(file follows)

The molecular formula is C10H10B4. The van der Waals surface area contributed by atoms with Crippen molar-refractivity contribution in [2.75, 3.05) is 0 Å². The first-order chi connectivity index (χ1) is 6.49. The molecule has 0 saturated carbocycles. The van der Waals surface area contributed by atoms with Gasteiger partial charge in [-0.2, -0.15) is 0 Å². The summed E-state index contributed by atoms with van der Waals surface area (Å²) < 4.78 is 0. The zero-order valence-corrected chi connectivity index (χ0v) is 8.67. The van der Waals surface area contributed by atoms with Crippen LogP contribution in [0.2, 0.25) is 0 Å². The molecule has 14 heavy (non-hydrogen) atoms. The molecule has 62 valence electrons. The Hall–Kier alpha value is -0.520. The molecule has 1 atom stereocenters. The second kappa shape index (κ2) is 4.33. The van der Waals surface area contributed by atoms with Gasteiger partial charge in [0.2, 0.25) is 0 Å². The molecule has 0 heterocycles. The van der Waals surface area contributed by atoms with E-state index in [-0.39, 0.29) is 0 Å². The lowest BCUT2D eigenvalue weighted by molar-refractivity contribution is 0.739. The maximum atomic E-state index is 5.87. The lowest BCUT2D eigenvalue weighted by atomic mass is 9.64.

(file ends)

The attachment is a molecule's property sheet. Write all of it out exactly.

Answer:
The molecular formula is C10H10B4. The van der Waals surface area contributed by atoms with Crippen molar-refractivity contribution in [2.75, 3.05) is 0 Å². The first-order chi connectivity index (χ1) is 6.49. The molecule has 0 saturated carbocycles. The van der Waals surface area contributed by atoms with Gasteiger partial charge in [-0.2, -0.15) is 0 Å². The summed E-state index contributed by atoms with van der Waals surface area (Å²) < 4.78 is 0. The zero-order valence-corrected chi connectivity index (χ0v) is 8.67. The van der Waals surface area contributed by atoms with Crippen LogP contribution in [0.2, 0.25) is 0 Å². The molecule has 14 heavy (non-hydrogen) atoms. The molecule has 62 valence electrons. The Hall–Kier alpha value is -0.520. The molecule has 1 atom stereocenters. The second kappa shape index (κ2) is 4.33. The van der Waals surface area contributed by atoms with Gasteiger partial charge in [0.2, 0.25) is 0 Å². The molecule has 0 heterocycles. The van der Waals surface area contributed by atoms with E-state index in [-0.39, 0.29) is 0 Å². The lowest BCUT2D eigenvalue weighted by molar-refractivity contribution is 0.739. The maximum atomic E-state index is 5.87. The lowest BCUT2D eigenvalue weighted by atomic mass is 9.64.